Under current rules, all foreign policy decisions in the EU require the unanimous approval of the 27 member states.
A group of nine European Union countries have joined forces to reform the voting rules that currently apply to the bloc's foreign and security policy decisions, which are governed by unanimity and often fall victim to the veto power of one single member state.
The countries argue Russia's invasion of Ukraine and the tectonic geopolitical shifts it has triggered are sufficient reasons to launch the review and gradually move from unanimity to qualified majority, the requirement that applies to the vast majority of EU policy areas, such as climate action, digital regulation, single market and migration.
"The EU foreign policy needs adapted processes and procedures in order to strengthen the EU as a foreign policy actor," the nine countries wrote in a short statement released on Thursday morning.
"Improved decision-making is also key to making the EU fit for the future."
The newly-formed "Group of Friends on Qualified Majority Voting" consists of Belgium, Finland, France, Germany, Italy, Luxembourg, the Netherlands, Slovenia and Spain, and is open to other countries who wish to join.
Their collective mission is to speed up decision-making and remake it "in a pragmatic way, focussing on concrete practical steps" within the framework of the EU treaties.
Their statement, however, does not recommend specific areas of foreign policy, such as sanctions or military assistance, to which qualified majority, rather than unanimity, should apply.
The countries promise to share their future deliberations "transparently" with the other member states and coordinate their work with the EU institutions.
The support of Germany and France, the two largest and most influential economies in the bloc, gives the campaign a significant boost in terms of credibility and visibility.
Ironically, though, the nine states fail to conform a qualified majority on their own, as this necessitates 15 member states representing at least 65% of the bloc's total population.
A growing debate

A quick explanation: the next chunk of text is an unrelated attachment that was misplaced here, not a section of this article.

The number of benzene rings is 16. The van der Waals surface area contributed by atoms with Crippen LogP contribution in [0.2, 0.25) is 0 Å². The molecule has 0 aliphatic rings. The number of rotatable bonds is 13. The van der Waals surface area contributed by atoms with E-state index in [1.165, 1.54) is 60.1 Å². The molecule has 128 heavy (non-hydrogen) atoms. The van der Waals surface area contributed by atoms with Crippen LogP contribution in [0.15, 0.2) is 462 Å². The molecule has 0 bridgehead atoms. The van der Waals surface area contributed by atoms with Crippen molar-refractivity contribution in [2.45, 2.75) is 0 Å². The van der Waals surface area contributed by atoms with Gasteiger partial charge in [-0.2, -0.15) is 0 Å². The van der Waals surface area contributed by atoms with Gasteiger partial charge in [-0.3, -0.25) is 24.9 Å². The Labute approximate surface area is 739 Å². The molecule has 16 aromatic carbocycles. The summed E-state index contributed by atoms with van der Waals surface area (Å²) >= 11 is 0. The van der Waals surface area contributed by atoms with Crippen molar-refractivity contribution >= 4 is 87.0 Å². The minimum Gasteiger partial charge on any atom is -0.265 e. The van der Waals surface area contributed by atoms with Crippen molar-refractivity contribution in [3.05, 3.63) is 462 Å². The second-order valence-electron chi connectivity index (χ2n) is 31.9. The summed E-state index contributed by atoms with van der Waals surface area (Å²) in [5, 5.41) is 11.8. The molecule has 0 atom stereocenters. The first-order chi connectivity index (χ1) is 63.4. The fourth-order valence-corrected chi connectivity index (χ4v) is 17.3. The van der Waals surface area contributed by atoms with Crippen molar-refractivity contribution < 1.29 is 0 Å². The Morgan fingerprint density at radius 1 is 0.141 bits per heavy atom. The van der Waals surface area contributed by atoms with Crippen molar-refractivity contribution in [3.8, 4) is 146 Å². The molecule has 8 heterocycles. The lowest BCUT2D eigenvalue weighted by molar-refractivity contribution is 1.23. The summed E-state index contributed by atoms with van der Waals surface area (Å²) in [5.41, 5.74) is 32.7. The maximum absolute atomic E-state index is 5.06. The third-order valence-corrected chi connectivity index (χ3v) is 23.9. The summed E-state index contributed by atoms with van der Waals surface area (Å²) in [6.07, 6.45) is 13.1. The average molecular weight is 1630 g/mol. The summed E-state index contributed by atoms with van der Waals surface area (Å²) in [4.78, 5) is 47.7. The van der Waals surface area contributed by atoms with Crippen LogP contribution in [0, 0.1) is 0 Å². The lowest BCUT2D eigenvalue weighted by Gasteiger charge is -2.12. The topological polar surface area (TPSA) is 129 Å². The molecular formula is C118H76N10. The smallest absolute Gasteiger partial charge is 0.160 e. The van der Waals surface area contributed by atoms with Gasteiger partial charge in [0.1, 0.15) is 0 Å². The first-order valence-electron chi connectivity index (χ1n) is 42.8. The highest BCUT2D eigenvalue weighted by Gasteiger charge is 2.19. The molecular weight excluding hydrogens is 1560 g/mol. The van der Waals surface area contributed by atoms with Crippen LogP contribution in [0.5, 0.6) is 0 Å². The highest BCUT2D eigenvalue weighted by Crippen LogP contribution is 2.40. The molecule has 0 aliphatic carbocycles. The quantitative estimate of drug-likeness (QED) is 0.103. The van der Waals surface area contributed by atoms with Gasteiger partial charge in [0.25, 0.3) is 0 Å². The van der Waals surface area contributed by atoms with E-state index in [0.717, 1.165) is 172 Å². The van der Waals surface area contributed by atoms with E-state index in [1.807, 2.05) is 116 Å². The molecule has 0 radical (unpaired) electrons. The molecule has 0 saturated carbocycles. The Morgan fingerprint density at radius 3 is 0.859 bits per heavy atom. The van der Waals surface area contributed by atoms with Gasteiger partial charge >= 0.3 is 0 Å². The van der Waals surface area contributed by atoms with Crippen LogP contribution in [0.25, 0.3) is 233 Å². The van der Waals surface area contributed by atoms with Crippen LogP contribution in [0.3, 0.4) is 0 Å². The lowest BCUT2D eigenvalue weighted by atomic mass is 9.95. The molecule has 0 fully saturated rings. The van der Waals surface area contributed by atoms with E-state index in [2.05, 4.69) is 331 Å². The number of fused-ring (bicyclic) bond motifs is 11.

The debate of qualified majority vs unanimity has progressively gained traction in recent years and further escalated after Russia launched the full-scale of Ukraine, a transformational episode in the continent's history that made the EU re-invent its policies and broke long-standing taboos.
Despite the strong unity and surprising velocity with which most foreign policy decisions were taken, the last 15 months have seen embarrassing moments where unanimity was brazenly exploited by just one capital.
Hungary, in particular, has been heavily criticised for generously using this individual power to hold hostage key agreements, such as an EU-wide ban on Russian oil imports, an €18-billion package in financial aid for Kyiv and an OECD-brokered deal to impose a 15% minimum corporate tax.
The vetoes were eventually lifted but only after Budapest's unilateral demands were met in full.
In most cases, member states had no choice but to acquiesce in order to break the impasse: last June, Hungary caused fury after coming up with a last-minute demand to exempt Patriarch Kirill, the head of Russia's Orthodox Church, from the list of EU sanctions.
Another headline-making case occurred in September 2020, when Cyprus single-handedly blocked EU sanctions on Belarus because of an unrelated dispute with Turkey.
These PR fiascos have fuelled calls to ditch unanimity and adopt qualified majority in foreign policy, even reaching the upper echelons in Brussels: both European Commission President Ursula von der Leyen and High Representative Josep Borrell have publicly backed the reform, underscoring its growing appeal.
In reaction to the news, a spokesperson for Borrell welcomed the new initiative "as we need to make procedures fit for the current and future times in order to strengthen the EU as a foreign policy actor."
"The EU must become faster and more capable and effective in its ability to decide and act, to face an increasingly uncertain geopolitical environment," the spokesperson told Euronews.
"We continue to believe that a greater use of qualified majority voting in the area of external relations could bring considerable benefits and make faster and more efficient decisions in defence of our interests and values."
This piece has been updated with new developments.